New research into early childhood education
New research into early childhood education
The Growing Up in New Zealand (GUINZ) longitudinal study is following the lives of over 6,000 Kiwi kids, and along the way, it’s providing key data around child development.
GUINZ has given us insights into young children’s sleep patterns, dental health and self-control, and this data has recently been used to see how early childhood education (ECE) impacts the health and wellbeing of under-fives.
A new report by The AUT and The University of Auckland suggests that ECE attendance has social and emotional benefits for children, but also increases their risk of common infectious illnesses, so let’s look at this research in more detail.
How was the GUINZ study used?
To see the effect that ECE has on under-fives, the researchers looked at parental responses relating to children’s ECE attendance, behaviour and illness at the age of nine months, two years and four-and-a-half years.
These GUINZ responses were then linked to hospital records to paint a clearer picture of how ECE impacts young children in this country.
What is the effect of ECE attendance on children’s social and emotional wellbeing?
The researchers found that parents assessed their four-and-a-half-year-old’s behaviour more positively if they attended ECE, and that these preschoolers were perceived to have better peer relationships than those who didn’t go to child care.
When it comes to younger children, the report says that:
- Centre-based care at the age of two, ‘May have independent benefits for children’s emotional wellbeing and relationships with peers,’ and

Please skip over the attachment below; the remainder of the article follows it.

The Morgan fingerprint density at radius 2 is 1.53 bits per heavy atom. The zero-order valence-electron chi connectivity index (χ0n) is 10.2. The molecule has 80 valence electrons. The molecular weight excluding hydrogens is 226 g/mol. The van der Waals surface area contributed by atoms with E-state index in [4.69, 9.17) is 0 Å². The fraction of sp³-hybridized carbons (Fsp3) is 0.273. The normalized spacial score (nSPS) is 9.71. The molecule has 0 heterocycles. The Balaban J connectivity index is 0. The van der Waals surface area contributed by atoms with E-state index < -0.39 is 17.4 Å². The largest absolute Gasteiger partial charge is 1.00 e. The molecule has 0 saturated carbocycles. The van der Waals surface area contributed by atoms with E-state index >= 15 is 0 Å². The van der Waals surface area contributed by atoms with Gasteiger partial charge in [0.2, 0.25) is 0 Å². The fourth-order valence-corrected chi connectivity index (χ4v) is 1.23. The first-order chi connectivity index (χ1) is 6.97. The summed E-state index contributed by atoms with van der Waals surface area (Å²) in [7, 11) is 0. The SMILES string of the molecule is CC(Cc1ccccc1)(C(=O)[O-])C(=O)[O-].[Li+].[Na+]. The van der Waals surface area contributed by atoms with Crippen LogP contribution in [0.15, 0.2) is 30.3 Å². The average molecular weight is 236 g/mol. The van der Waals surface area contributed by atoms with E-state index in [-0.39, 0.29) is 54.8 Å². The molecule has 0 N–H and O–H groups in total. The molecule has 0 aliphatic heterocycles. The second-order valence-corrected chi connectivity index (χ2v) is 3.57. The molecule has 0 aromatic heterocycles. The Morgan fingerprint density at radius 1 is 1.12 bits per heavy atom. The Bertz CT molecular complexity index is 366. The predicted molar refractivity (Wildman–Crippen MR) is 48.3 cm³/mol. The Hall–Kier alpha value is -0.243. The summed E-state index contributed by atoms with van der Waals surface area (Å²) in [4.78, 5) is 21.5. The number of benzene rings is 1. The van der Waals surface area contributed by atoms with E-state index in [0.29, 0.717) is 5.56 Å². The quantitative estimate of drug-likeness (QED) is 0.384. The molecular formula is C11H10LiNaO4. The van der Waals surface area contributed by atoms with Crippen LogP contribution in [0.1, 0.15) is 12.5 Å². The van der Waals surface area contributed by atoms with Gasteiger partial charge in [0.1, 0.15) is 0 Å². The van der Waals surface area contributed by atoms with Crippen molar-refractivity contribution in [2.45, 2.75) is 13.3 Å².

- The number of hours a two-year-old spends at ECE per week doesn’t seem to impact on their behavioural outcomes. In fact, the report suggests that, ‘More hours [around 20 to 30 hours per week] may even be positive for emotional development and wellbeing.’
Overall, AUT Associate Professor, Andrew Gibbons says, ‘The findings suggest that centre-based child care can have some benefits to emotional and social wellbeing’ of children.
He explains that more research is needed to understand the effect of different ECE factors (like the type of service or qualifications of teachers) on children’s outcomes, but it is great to see that ECE attendance is generally good for youngsters’ social and emotional wellbeing.
What effect does ECE have on children’s health?
The flipside of this research is that ECE attendance can increase children’s risk of getting common infectious illnesses.
Many parents know this from experience, but in number terms, the researchers found that:
- Nine-month-olds in centre-based care had twice the risk of ear and chest infections and were 2.5 times more likely to get gastro than infants being cared for by their parents.
- Infants in home-based care had 1.7 times the risk of gastro, and infants in grandparent care had 1.3 times the risk.
- Two-year-olds in centre-based care had 2.2 times the risk of ear infection, 1.8 times the risk of chest infection and 1.5 times the risk of gastro, compared to toddlers being cared for by their parents.